This weekly segment by Democrats for Education Reform CT looks at the top education stories Democrats are watching, providing bite-sized analysis and links to recent articles. On the roster this week: Juneteenth, the New Haven budget crisis, and national movement on school immunization.
Today we celebrate Juneteenth, the anniversary of slaves in Texas being notified that they were free--two full years after the actual signing of the Emancipation Proclamation. As a nation, we still have a lot of work to do in pursuit of equality and justice for all. Fixing our public school system is a part of the solution, but as President Obama reminded us yesterday, it isn’t a cure-all. Education reform must go hand-in-hand with policies designed to address racial, social, and economic inequalities that are a deep-rooted part of our history. This is a must read.
New Haven Budget Deficit?
A few weeks ago, in the face of a $30M budget deficit, New Haven Superintendent Carol Birks decided to eliminate 53 teaching positions. Critics demonstrated, staged student walkouts, and spoke out at a school board meeting. Last Monday, the school board put a halt to the Superintendent's plan, instead tasking a new Budget Mitigation Committee with recommending a set of alternative cuts. Yesterday, the Committee expressed skepticism about the actual amount of deficit; apparently, the district staff had excluded Alliance District and other special grants from the calculations. Although the revelation makes the shortfall slightly smaller, difficult cuts will still be needed. Meanwhile, the chair of the board’s Finance & Operations Committee (which reviews grants and contracts for the district) has announced his resignation, effective Sept. 1.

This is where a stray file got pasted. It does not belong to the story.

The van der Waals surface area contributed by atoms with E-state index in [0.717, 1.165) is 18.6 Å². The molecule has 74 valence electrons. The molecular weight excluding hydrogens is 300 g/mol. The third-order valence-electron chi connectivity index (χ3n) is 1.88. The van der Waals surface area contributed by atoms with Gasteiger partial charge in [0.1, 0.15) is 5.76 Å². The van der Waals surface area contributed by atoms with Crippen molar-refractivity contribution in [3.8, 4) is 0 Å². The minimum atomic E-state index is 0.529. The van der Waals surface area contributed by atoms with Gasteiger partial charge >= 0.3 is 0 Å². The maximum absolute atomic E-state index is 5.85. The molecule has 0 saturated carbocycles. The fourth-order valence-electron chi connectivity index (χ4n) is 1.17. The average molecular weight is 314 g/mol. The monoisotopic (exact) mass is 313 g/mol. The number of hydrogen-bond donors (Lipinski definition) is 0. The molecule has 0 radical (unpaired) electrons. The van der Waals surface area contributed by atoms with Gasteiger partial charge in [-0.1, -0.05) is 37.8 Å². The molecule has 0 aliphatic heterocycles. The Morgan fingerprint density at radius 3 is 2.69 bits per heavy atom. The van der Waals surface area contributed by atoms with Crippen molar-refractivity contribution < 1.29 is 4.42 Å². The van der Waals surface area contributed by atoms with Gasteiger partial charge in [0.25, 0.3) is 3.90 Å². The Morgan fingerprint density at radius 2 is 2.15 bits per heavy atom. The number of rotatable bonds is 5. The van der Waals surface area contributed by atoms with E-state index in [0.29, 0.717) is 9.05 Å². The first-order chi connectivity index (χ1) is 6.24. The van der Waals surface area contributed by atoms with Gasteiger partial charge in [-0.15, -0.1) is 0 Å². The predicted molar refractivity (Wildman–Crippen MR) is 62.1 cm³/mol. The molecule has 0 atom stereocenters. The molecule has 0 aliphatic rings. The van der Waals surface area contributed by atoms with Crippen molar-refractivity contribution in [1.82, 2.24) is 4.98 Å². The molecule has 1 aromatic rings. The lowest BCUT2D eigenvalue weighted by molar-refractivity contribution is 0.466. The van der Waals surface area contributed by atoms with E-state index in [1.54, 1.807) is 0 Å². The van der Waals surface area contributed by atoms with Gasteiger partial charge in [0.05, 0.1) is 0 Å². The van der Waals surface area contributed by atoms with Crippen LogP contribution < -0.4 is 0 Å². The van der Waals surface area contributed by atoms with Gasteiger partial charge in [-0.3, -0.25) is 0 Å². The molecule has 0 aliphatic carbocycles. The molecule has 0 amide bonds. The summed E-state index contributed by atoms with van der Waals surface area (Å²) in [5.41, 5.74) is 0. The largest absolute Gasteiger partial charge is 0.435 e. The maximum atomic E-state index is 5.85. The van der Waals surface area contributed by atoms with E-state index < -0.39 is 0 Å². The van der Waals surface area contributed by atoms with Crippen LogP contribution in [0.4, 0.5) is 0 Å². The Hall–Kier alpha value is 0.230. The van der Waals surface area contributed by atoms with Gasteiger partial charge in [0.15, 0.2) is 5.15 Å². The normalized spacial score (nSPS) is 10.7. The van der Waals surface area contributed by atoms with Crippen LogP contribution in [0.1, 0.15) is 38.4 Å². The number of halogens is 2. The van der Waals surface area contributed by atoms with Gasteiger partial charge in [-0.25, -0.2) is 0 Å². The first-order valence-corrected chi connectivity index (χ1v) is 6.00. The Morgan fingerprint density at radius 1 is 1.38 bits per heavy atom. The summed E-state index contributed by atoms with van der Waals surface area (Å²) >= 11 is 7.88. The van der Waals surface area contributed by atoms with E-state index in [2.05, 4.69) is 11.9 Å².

National Movement on School Immunizations
This year saw measles outbreaks in several states, and even cases reported here in Connecticut. Just as the 2019 legislative session was drawing to a close, the state released data revealing that many schools have vaccination rates too low to prevent the spreading of proven preventable diseases. Although Connecticut didn’t address the issue this year, we’re seeing a national policy trend to improve school immunization rates. Last Thursday, New York lawmakers ended the state's religious exemption from vaccination requirements in schools. California’s Assembly Health Committee will vote this week on a bill that would grant the Department of Public Health reviewing authority over medical exemptions at schools with low immunization rates. In Colorado, Governor Jared Polis (opting not to remove nonmedical exemptions) has instead signed an executive order directing the state's Department of Public Health to study the root causes of low immunization rates and educate people on vaccines. We hope to see the topic addressed in CT next session!